Microsoft is launching a new line of accessibility accessories designed to give people with disabilities greater access to technology.
As part of its 12th annual Ability Summit, Microsoft announced the new product line, and said the adaptive accessories will allow people with disabilities to create an ideal setup that’s unique to them.
“Each piece is designed in partnership with the disability community to empower people who may have difficulty using a traditional mouse and keyboard to create their ideal setup, increase productivity, and use their favorite apps more effectively”, Microsoft’s director of accessibility David Dame said in the announcement post†
Microsoft’s Adaptive Mouse
“These adaptive accessories can perform a variety of functions, thereby alleviating a pain point for those who find it challenging to get the most out of their PC.”
While each product has a base design, users can choose from several different 3D printed components to find the right fit for them. The mouse product (above), for example, is a standalone square piece at its most simple, but can be combined with other pieces, including fully customizable and printable parts, to create a product literally designed for that user.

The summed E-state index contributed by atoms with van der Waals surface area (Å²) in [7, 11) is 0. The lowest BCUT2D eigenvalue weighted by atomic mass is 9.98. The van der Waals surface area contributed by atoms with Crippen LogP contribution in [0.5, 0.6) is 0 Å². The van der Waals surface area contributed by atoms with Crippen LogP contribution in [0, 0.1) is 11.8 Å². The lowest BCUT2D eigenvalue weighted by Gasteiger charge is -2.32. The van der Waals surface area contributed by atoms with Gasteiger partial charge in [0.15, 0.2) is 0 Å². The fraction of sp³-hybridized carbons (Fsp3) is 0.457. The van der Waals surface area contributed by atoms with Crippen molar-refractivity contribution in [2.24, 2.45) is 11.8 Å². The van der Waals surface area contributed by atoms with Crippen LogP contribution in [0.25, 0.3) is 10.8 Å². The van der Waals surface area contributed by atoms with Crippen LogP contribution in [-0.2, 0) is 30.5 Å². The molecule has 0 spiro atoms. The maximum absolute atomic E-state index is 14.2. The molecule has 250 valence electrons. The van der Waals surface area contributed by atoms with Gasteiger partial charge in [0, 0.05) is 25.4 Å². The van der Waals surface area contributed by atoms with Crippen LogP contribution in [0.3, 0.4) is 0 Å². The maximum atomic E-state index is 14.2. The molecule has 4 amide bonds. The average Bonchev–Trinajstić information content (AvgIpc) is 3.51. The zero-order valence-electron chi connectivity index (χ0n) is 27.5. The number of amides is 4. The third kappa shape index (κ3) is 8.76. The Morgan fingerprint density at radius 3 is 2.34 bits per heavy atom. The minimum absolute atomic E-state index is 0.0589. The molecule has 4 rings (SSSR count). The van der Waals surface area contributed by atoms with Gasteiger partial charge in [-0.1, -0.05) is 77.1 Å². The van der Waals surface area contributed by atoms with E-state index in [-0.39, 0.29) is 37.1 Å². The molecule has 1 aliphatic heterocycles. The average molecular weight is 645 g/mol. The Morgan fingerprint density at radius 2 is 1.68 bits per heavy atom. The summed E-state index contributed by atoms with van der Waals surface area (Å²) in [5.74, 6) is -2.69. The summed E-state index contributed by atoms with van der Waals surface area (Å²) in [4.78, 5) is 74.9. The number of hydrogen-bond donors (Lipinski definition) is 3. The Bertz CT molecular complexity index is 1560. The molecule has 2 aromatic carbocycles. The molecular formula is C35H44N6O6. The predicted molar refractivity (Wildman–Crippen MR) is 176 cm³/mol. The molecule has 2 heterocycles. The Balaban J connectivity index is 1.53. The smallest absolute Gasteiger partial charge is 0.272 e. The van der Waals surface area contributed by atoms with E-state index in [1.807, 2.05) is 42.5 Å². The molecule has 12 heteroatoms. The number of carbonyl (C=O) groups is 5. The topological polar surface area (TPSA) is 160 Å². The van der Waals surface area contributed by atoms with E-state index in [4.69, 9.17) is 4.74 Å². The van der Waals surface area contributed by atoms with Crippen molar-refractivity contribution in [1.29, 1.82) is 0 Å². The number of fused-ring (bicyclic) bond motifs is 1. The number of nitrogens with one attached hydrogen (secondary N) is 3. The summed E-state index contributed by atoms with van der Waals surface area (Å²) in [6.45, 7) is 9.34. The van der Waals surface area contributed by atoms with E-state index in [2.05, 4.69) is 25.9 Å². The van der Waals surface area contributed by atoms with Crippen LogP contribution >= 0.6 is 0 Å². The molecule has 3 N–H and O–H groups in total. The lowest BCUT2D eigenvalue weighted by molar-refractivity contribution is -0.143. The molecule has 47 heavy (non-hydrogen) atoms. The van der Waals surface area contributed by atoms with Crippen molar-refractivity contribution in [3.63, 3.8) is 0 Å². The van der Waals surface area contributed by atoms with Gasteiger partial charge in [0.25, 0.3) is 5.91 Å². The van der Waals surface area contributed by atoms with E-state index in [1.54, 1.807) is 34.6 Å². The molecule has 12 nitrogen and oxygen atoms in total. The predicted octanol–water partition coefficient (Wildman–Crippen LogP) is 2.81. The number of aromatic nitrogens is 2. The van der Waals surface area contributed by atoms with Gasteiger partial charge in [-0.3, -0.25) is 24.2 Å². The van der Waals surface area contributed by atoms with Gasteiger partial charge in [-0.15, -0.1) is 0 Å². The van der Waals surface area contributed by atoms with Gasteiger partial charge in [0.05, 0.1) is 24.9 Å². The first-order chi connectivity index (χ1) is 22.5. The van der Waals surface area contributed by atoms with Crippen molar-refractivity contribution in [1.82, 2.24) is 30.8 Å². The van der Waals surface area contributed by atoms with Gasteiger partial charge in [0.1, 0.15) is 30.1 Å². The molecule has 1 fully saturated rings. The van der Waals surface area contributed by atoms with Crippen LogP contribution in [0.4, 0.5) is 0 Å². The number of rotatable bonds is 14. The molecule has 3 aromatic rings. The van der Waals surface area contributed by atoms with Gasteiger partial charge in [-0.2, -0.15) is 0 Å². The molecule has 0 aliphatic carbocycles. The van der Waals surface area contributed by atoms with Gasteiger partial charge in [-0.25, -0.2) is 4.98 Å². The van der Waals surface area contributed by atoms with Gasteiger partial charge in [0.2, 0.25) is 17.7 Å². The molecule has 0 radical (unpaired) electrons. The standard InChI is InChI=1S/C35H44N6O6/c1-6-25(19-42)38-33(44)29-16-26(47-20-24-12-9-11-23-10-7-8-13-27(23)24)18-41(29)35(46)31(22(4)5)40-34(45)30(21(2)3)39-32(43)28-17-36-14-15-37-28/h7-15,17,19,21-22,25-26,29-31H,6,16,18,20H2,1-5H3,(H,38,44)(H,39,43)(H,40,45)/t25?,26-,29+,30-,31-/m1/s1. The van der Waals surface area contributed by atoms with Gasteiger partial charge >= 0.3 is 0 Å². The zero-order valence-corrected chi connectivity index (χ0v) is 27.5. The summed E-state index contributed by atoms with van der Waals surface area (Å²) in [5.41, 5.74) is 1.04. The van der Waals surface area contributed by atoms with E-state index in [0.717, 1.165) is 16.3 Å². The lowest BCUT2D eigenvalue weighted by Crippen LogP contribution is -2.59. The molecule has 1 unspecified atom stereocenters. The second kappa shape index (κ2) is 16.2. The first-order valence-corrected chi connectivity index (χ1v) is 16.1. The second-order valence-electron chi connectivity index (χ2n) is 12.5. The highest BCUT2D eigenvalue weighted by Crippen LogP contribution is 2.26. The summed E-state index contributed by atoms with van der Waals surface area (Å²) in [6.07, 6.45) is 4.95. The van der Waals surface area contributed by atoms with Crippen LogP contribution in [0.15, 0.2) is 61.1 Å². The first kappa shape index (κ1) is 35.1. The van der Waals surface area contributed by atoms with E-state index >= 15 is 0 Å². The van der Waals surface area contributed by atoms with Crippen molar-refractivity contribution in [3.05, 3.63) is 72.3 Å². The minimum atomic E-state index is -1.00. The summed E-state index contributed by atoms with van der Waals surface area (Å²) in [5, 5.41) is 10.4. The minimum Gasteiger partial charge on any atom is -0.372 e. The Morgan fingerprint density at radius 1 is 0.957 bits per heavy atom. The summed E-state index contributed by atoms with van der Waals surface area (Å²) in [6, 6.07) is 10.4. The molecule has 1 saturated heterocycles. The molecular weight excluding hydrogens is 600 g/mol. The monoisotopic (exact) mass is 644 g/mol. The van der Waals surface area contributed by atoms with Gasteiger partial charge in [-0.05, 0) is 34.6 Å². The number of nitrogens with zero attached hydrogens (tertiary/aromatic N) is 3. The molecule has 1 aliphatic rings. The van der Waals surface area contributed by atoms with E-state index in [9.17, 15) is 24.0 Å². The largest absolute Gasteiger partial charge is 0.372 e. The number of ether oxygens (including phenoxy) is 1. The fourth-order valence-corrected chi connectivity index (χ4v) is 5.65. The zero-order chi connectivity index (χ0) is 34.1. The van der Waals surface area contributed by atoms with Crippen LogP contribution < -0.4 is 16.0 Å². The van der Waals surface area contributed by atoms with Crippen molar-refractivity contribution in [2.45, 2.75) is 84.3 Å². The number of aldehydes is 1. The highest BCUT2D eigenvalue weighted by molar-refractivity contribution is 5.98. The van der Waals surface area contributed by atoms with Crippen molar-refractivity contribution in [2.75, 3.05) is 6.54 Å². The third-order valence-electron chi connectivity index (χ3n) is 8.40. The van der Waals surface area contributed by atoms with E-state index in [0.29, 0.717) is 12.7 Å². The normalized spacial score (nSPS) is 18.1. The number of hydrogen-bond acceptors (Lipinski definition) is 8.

Microsoft’s range of keyboard accessories (below) act similarly, and are designed to work in tandem with or completely replace a traditional keyboard. A central hub piece can be paired with up to four adaptive buttons that can each be customized with different toppers such as a directional-pad, joystick, or again, something completely custom-made.
Microsoft’s Adaptive Keyboard Buttons
The adaptive accessories will be available this fall from the Microsoft Store and will join other accessibility initiatives from the company including an Xbox Adaptive Controller that was released in 2018 and built for gamers with limited mobility.
Microsoft has also been advancing accessibility on the software side, introducing guidelines for its developers and even an evaluation system that ensures games are built with all players in mind.
The initiatives appear to be working, as the Xbox Series X includes a number of accessibility focused options and Xbox console exclusive Forza Horizon 5 won IGN’s Noteworthy Advancement in Accessibility award last year.
Ryan Dinsdale is an IGN freelancer who occasionally remembers to tweet @thelastdinsdale. He’ll talk about The Witcher all day.